Pratt & Whitney has signed the biggest airline spare parts management deal in its history, in a $1.6 billion contract with United Airlines. More than 60 percent of United’s engines now come under P&W care.
Business aviation, long a bastion from the sometimes unfathomable airline security rules, is now facing similar regulations in some European Union countries.
Next month will see the formal launch of Arabesk, a network of eight Arab and North African airlines aiming to pool their efforts to be more efficient. To this end, they will coordinate schedules to avoid costly duplication, reducing expenses by joint buying of aircraft, equipment, fuel, food and insurance, as well as managing supplies of spares and parts.
The airline industry should take a shared approach to customer IT systems to meet the twin challenges of increasing financial pressures and rising customer expectations, according to a new report sponsored by global distribution system operator Amadeus. The two main Star Alliance partner airlines have endorsed that view with their selection of a common IT platform to support their customer transactions.
Most airlines are investing in information technology to streamline their businesses as part of the relentless struggle for profitability. But a surprising number appear willing to ignore initiatives such as e-ticketing and self-service kiosks, and those that do risk being left behind.
New aircraft orders placed this year from Air India and Indian Airlines should ensure that the government-owned carriers can compete against promising new domestic and international operators on the subcontinent. But strong growth in passenger traffic as well as flights has put increased pressure on congested facilities.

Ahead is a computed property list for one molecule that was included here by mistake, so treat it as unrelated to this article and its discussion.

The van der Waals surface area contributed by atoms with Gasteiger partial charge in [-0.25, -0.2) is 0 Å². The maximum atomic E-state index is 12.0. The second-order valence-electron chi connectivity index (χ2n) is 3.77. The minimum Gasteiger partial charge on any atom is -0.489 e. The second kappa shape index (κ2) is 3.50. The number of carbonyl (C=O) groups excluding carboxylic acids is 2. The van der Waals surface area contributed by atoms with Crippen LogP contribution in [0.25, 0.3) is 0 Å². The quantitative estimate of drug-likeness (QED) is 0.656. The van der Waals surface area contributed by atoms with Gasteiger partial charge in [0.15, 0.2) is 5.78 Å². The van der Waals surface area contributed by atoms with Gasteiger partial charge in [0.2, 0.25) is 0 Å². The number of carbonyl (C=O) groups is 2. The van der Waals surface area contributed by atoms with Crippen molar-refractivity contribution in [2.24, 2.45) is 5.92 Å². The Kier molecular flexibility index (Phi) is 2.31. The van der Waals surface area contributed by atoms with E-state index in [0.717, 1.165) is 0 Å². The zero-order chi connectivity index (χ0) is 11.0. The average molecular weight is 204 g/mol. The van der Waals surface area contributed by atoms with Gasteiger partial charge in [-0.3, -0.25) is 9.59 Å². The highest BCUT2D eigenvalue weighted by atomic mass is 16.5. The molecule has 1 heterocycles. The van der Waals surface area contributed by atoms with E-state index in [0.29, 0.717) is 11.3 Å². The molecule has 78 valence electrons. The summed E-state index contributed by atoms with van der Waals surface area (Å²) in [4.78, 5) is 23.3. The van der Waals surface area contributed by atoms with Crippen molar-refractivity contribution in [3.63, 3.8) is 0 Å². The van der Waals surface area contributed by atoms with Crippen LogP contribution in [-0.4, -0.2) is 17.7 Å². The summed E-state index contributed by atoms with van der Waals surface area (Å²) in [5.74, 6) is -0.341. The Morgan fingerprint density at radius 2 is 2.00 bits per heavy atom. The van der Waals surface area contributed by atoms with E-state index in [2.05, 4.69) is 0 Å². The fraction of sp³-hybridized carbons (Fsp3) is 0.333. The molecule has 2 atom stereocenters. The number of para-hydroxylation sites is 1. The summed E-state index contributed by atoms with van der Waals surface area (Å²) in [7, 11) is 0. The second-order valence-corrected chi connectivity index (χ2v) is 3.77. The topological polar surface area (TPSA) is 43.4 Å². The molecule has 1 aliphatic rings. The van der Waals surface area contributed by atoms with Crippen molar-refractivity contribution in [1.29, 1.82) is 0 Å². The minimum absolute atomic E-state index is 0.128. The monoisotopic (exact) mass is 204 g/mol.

This past year has seen Embraer’s influence traverse industry sectors and spread to every corner of the globe. No longer simply a regional airline supplier, the Brazilian company has seen its products find homes with the likes of Air Canada, Finnair, Hong Kong Express, Panama’s Copa and India’s Paramount Airlines.
With local airline Emirates set to receive more than 40 Airbus A380s, not to mention those examples destined for neighboring competitors Etihad Airways and Qatar Airways, this area will figure prominently in the operations of future very large airliners (VLAs), according to industry predictions.
With the new Airbus A380 expected to begin operations in little more than ten months’ time, service-support companies are beginning to position themselves to offer maintenance and spares provision for the giant airliner.
At the AOPA Convention in Palm Springs, Calif., last month, the specter of user fees cast its long shadow over operators and potential operators of the new small jets. At the opening general session a lineup of aviation heavyweights voiced their views on user fees. Tom Poberezny, president of EAA, summed it up best when he said, “They [the airlines] want to control more and pay less.”